Richard Kline To Present Program On The Autobiography Of Reverend Thomas Henry

HAGERSTOWN, MARYLAND – Historian Richard Kline will present a program on The Autobiography of Reverend Thomas Henry on February 3 from 1:00 - 3:00 p.m. at the Ebenezer African Methodist Episcopal Church at 26 Bethel Street in Hagerstown. This special program is presented in celebration of African American History Month.

Thomas Henry came to Washington County and was apprenticed to a blacksmith in Hagerstown at about the age of 15. Raised Roman Catholic, Henry converted to Methodism while living with Abraham King, a white member of the Church of the Brethren whose children became Methodists. In 1821 Henry was freed from slavery. He became a minister in the Methodist Episcopal Church but switched to the African Methodist Episcopal denomination in 1835. His first charge was the small congregation at Bethel Church in Frederick, Maryland. Henry then established Ebenezer African Methodist Episcopal (AME) Church in Hagerstown. In 1872 the church published his autobiography, which details his perspective on John Brown, reveals much about life at the Maryland Ironworks and covers the early history of the AME church.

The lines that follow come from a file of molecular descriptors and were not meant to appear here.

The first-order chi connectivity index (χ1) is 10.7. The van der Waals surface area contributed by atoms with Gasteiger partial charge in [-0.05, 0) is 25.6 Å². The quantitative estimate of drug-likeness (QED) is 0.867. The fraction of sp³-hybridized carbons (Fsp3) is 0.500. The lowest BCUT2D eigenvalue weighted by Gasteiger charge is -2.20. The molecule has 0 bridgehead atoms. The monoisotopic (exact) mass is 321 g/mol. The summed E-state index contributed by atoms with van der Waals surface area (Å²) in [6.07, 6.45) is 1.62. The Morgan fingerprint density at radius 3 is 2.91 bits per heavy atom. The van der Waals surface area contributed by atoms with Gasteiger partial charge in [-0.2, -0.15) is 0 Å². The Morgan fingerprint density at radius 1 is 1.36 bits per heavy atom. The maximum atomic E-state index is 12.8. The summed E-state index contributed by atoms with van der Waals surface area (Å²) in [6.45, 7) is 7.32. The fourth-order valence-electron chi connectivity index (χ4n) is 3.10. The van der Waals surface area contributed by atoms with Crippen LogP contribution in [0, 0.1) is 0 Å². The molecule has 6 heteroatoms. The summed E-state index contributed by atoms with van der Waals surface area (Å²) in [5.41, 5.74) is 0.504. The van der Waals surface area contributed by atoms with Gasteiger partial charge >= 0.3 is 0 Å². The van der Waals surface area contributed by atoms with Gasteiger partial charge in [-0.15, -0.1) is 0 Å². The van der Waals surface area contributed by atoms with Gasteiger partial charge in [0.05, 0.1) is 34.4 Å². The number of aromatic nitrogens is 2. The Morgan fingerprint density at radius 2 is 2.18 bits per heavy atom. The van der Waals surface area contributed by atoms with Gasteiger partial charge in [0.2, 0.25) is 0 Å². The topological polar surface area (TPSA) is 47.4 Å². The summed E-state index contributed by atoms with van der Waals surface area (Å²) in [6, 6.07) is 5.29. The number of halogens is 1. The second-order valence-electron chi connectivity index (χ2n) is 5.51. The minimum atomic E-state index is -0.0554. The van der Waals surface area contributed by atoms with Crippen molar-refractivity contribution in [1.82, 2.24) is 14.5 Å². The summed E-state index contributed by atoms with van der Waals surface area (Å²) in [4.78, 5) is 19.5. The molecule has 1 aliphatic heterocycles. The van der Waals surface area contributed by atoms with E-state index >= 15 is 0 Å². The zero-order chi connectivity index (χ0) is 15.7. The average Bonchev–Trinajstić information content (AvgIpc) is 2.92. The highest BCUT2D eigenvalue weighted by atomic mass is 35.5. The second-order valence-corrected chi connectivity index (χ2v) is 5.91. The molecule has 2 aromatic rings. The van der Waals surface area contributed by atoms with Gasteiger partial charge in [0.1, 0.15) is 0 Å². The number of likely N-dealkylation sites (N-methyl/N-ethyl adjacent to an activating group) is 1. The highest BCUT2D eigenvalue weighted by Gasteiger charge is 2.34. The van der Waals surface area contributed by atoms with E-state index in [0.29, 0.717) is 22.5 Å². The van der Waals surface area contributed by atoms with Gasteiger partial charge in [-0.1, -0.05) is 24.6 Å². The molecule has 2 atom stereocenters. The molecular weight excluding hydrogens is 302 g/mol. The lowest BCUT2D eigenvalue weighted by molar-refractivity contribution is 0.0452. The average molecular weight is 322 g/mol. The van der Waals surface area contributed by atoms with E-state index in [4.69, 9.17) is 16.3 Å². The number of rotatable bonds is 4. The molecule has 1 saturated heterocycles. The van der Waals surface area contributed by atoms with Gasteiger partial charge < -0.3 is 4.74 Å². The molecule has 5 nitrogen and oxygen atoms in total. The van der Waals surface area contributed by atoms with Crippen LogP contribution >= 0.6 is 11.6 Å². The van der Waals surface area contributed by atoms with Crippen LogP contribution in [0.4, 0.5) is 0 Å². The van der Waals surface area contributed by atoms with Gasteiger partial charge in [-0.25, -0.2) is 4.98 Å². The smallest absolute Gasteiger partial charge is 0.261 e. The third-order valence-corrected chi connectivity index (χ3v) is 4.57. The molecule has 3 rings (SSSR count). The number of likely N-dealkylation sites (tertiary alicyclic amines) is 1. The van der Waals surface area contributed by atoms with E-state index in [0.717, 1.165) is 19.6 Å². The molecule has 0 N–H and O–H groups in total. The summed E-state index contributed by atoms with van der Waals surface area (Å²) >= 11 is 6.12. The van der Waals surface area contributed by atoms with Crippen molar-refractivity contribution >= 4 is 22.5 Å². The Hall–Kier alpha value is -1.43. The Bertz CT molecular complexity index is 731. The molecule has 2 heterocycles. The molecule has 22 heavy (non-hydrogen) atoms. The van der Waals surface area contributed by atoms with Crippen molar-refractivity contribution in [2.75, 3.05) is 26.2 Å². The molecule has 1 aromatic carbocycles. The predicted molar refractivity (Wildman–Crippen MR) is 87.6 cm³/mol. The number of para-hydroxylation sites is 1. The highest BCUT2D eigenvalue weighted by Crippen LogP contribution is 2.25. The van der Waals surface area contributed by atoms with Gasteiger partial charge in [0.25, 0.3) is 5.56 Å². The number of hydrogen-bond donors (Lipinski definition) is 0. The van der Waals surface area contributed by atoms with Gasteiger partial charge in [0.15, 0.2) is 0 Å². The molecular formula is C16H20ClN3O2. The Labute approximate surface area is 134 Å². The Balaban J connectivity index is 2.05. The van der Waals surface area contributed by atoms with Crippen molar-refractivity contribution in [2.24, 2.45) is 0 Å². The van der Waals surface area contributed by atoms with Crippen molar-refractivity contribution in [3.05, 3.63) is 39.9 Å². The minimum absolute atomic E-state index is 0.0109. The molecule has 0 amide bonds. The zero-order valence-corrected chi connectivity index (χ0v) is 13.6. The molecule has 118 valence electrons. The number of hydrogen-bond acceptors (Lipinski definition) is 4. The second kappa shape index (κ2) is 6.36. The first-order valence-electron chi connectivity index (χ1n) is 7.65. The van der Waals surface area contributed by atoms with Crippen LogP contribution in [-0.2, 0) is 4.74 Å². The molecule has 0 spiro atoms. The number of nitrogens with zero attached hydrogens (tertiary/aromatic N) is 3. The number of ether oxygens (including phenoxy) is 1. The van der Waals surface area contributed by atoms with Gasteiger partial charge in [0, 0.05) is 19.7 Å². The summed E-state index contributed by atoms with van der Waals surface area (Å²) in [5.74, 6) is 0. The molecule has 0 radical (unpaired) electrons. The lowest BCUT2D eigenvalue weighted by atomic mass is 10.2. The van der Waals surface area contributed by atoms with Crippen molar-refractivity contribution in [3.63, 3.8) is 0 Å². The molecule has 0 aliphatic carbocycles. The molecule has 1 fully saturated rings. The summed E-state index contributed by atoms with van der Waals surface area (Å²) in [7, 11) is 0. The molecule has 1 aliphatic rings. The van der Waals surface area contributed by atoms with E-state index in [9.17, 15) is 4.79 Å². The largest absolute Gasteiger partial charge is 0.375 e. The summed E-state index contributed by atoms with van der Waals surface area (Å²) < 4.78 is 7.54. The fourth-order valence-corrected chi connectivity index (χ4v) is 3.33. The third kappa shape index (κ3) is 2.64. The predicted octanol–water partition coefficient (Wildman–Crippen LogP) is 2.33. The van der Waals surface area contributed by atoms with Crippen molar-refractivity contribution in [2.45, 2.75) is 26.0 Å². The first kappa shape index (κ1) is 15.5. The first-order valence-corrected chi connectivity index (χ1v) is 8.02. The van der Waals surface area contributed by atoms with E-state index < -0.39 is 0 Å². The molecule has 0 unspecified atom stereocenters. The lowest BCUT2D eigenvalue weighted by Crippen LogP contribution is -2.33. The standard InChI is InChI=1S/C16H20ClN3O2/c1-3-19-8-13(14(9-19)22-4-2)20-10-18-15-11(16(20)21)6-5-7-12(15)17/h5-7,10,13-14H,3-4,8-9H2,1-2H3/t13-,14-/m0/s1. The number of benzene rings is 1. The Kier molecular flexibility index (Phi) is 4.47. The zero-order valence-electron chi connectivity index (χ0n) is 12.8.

Richard Kline is a graduate of Shippensburg University with degrees in Art, History and Education. He also holds a Master’s Degree in European history. Kline currently teaches at Windsor Mill Middle School in Baltimore, Maryland, where he is also the Department Chair of Social Studies. He has been teaching for 13 years and is an active historian who focuses on local African American history, Civil War history and European history. Kline resides in Greencastle, Pennsylvania with his wife and two children.

“Richard Kline is a very knowledgeable speaker on Thomas Henry,” said Ron Lytle, chairman of the African American Historical Association. “He is extremely dedicated to sharing his historical knowledge to educate our youth and the community.”

The program is free of charge. It is sponsored by the Washington County Historical Society, the African American Historical Association, Visit Hagerstown-Washington County Convention and Visitors Bureau, Franklin County Visitors Bureau and the Jefferson County Black History Preservation Society.

The primary function of the African American Historical Association is to research African American history and culture and utilize that research to further educate and inform communities in western Maryland and Pennsylvania. For more information about African American Heritage in Washington County, visit http://bit.ly/WCAfricanAmerHeritage.